The Titanic community was split by salvage. Ballard and many others did not believe salvage ought to be done arguing the wreck was a grave. Some survivors, like Eva Hart, agreed with it. The other side to the argument is that Titanic had a story to tell from all the things left on the ocean floor. Heated exchanges occurred and Internet flame wars resulted. Unfounded accusations were made and friendships ruined. Today the issue is less vitriolic but no less passionate. Today many can see the traveling Titanic exhibitions that show to people what life was like on the ship. One cannot help but be moved by seeing artifacts from the ship.

Recently San Francisco had its own anniversary of a catastrophe: the great earthquake of 1906 on April 18. Like Titanic it has it own legion of people who study it. Nearly all those who survived are gone now, the few that remain are over 100 years old. And like Titanic, it had its heroes and villains. The earthquake was far more destructive than was led to believe, and those most hardest hit were those were people who lived in cheap housing in an area (called South of Market) built on landfill. They were like Titanic steerage  and paid a terrible price on that day.

Fatigue? Well not really. Just a more mature development of a continuing exploration of Titanic. Sure we like some new books or interesting documentaries, but we have read a lot. Mostly we realize that Titanic has a story to tell. A sad and fascinating one. The latest Titanic thing, whatever that might be, is not going to wow us that much. The upcoming anniversary in 2012 is both a celebration of life and a remembrance of all those who perished on that very cold night in 1912. Anything else is just a distraction.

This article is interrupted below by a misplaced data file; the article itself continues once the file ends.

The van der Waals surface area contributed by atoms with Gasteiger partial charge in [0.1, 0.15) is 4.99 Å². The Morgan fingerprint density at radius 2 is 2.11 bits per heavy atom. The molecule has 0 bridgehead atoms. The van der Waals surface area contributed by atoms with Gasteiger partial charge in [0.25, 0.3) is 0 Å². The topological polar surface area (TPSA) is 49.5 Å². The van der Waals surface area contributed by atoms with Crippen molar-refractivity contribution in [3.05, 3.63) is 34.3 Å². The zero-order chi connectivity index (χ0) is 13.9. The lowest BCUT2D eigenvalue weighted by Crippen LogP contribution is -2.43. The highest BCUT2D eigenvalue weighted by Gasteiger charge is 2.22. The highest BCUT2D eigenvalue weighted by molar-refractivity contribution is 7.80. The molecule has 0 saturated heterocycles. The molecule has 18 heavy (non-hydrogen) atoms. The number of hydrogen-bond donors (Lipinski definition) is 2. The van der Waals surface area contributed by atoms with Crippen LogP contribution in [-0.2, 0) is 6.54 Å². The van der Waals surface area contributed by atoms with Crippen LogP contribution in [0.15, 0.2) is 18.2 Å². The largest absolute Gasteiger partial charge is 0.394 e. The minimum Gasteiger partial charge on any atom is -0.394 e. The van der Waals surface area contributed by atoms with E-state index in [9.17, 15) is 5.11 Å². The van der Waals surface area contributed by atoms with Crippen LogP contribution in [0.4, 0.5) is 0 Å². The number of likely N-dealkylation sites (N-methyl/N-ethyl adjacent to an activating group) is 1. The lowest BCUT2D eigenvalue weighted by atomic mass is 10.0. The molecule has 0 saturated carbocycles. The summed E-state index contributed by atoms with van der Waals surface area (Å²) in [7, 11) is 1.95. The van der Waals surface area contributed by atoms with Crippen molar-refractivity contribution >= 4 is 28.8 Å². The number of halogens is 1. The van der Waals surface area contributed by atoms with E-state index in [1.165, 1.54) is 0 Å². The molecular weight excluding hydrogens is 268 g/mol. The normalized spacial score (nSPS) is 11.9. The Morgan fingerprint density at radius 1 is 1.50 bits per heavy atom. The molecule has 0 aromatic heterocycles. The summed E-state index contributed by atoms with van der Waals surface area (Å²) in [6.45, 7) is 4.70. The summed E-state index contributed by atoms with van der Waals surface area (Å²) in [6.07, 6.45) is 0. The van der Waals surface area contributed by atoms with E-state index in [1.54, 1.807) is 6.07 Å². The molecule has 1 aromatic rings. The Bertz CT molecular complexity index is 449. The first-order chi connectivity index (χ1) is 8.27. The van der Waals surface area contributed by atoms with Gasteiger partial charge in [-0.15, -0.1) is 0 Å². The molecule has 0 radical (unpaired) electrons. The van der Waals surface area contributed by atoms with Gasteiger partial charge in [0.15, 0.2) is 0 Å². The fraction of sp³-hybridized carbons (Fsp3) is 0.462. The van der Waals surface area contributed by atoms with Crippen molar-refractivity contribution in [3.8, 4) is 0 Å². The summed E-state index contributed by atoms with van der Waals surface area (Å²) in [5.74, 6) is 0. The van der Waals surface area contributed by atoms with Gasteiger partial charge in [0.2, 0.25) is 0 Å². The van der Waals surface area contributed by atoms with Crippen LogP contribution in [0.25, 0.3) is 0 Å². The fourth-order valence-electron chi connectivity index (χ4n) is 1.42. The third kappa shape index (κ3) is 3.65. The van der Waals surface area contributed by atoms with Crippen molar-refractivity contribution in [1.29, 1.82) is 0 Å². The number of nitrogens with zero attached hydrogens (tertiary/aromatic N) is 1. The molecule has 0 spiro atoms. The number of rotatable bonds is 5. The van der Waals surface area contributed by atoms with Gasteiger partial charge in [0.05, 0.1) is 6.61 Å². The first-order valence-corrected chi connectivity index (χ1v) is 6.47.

Cameron’s Titanic In 3D For Spring 2012

Well its official according to Cinematical. A 3D version of Cameron’s Titanic is set to be released in spring 2012 to coincide with the 100th anniversary of its sinking. I expect it will be shown somewhere, along with another great Titanic movie A Night To Remember on the same day Titanic went down. Of the two A Night To Remember is more historically accurate than Cameron’s treatment. And I am not particularly fond of 3D! This was a brief blip on the cinematical experience long ago. It failed because audiences tired of it and studios found it costly to produce. Besides those 3D glasses made you look silly. 🙂